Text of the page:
Of all the problems we face in this life, there is one which we should be most concerned about. This problem is a spiritual problem, it is one which has to do with our eternal salvation and it is addressed in our Epistle lesson from Ephesians 6. Paul writes that “our struggle is not against flesh and blood, but against the rulers, against the authorities, against the powers of this dark world and against the spiritual forces of evil in the heavenly realms” (Eph. 6:12). Simply put … our biggest battle is not against depression or drugs, it isn’t against cancer or cantankerous co-workers, it isn’t against deadbeat parents or depleting finances … our biggest battle is against Satan and all of his little minions. If Satan wins this battle, there is no eternal salvation for you or me. The horrifying thing is that Satan is not just good at what he does, he is great at it.
Satan tempts us with all kinds of things to lead us astray. He tries to make us think that the various problems we face are because we don’t pray enough, we don’t follow God good enough, that we don’t read the Bible enough, that we are being punished for some sin which we committed. Satan opposes God’s way and he assumes so many different disguises so that we won’t recognize him. He creates doubt, denial, and confusion. He seeks to destroy your faith by telling you how you don’t need a Savior, you don’t need Jesus because if Jesus was truly all powerful, you wouldn’t be experiencing your problems and suffering. Satan goes on to make sin look attractive. Satan tries to break up families and he seeks to discredit anything taught in the Bible by perverting it.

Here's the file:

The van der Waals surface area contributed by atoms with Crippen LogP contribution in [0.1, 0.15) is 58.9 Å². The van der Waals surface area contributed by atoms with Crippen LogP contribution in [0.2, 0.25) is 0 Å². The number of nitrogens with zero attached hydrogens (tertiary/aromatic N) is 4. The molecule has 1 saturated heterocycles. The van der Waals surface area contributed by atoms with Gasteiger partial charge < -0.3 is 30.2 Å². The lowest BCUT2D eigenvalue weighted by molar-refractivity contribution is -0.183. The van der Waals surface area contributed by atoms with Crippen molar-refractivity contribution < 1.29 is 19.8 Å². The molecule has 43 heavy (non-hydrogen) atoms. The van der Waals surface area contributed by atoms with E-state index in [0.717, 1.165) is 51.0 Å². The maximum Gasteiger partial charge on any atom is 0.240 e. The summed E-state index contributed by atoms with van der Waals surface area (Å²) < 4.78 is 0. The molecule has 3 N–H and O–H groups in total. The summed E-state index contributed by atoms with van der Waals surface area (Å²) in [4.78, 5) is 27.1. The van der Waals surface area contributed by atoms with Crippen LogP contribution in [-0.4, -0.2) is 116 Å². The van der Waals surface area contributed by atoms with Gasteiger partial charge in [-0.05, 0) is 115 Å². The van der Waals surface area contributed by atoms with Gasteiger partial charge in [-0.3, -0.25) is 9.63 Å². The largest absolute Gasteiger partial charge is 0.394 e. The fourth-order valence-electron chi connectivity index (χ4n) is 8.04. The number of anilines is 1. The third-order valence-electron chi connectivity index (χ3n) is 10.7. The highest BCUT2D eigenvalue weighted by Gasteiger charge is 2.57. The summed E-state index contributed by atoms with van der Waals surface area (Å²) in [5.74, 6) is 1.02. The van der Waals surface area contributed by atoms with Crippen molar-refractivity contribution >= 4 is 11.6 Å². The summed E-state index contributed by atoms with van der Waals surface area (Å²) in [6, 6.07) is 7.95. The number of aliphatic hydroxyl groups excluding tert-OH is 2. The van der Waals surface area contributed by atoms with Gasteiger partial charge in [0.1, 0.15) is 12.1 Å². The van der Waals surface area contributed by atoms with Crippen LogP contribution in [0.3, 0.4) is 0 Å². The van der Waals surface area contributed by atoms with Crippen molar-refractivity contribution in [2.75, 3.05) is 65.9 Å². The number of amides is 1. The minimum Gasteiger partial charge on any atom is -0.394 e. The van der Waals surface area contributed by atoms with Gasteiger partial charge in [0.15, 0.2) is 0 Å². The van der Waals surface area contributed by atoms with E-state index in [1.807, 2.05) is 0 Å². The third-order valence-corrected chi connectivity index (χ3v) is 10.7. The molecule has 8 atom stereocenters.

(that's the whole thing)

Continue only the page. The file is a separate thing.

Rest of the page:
Satan doesn’t do all of this to you at once. He doesn’t come at you with a firehouse and try to drown you with guilt. Instead he works little by little. I’d compare it to the opening of a can of Pringles. Once you pop, you can’t stop. You can’t just eat one Pringle. I find myself constantly returning to the can for a couple more, and a couple more, and then a small stack, and another small stack. Next thing I know, they’re gone and I feel guilty as all get out for having just eaten the whole can in the course of half an hour. This is how Satan works on you and me … little by little.
Personal problems and spiritual problems … they are something universal to us all. And if the problems we face are universal and are not unique to any of us, then we need a universal solution. This universal solution though doesn’t seem like much of a solution though. And maybe that is because it’s not your typical kind of solution. It isn’t a wonder drug, a silver bullet, a psychological treatment or a financial seminar by Dave Ramsey. This universal solution is simply another human being.